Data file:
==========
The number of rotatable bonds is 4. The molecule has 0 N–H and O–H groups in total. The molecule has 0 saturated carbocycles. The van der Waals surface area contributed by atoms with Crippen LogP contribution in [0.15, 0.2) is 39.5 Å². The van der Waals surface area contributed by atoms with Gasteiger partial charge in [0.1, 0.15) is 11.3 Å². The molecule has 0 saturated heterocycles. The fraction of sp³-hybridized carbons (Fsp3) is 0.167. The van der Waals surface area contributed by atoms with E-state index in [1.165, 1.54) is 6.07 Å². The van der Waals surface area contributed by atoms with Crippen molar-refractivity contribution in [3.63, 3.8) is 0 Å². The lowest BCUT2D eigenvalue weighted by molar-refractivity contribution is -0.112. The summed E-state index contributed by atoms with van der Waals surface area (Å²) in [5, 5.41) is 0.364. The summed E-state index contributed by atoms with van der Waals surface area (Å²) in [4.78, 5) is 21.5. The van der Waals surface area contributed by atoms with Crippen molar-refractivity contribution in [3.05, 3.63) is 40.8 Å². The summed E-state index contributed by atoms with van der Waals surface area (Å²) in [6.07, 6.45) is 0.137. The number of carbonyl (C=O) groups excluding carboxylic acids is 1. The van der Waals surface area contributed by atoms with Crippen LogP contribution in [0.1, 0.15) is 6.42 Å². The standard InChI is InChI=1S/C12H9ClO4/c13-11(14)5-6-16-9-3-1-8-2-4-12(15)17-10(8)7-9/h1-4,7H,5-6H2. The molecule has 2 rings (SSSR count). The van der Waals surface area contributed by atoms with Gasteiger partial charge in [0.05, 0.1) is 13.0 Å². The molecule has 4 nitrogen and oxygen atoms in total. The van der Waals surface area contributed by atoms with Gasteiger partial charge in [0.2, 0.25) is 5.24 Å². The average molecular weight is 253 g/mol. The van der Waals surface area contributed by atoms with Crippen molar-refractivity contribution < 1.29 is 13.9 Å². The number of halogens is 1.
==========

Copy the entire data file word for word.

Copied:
The number of rotatable bonds is 4. The molecule has 0 N–H and O–H groups in total. The molecule has 0 saturated carbocycles. The van der Waals surface area contributed by atoms with Crippen LogP contribution in [0.15, 0.2) is 39.5 Å². The van der Waals surface area contributed by atoms with Gasteiger partial charge in [0.1, 0.15) is 11.3 Å². The molecule has 0 saturated heterocycles. The fraction of sp³-hybridized carbons (Fsp3) is 0.167. The van der Waals surface area contributed by atoms with E-state index in [1.165, 1.54) is 6.07 Å². The van der Waals surface area contributed by atoms with Crippen molar-refractivity contribution in [3.63, 3.8) is 0 Å². The lowest BCUT2D eigenvalue weighted by molar-refractivity contribution is -0.112. The summed E-state index contributed by atoms with van der Waals surface area (Å²) in [5, 5.41) is 0.364. The summed E-state index contributed by atoms with van der Waals surface area (Å²) in [4.78, 5) is 21.5. The van der Waals surface area contributed by atoms with Crippen molar-refractivity contribution in [3.05, 3.63) is 40.8 Å². The summed E-state index contributed by atoms with van der Waals surface area (Å²) in [6.07, 6.45) is 0.137. The number of carbonyl (C=O) groups excluding carboxylic acids is 1. The van der Waals surface area contributed by atoms with Crippen LogP contribution in [0.1, 0.15) is 6.42 Å². The standard InChI is InChI=1S/C12H9ClO4/c13-11(14)5-6-16-9-3-1-8-2-4-12(15)17-10(8)7-9/h1-4,7H,5-6H2. The molecule has 2 rings (SSSR count). The van der Waals surface area contributed by atoms with Gasteiger partial charge in [0.05, 0.1) is 13.0 Å². The molecule has 4 nitrogen and oxygen atoms in total. The van der Waals surface area contributed by atoms with Gasteiger partial charge in [0.2, 0.25) is 5.24 Å². The average molecular weight is 253 g/mol. The van der Waals surface area contributed by atoms with Crippen molar-refractivity contribution < 1.29 is 13.9 Å². The number of halogens is 1.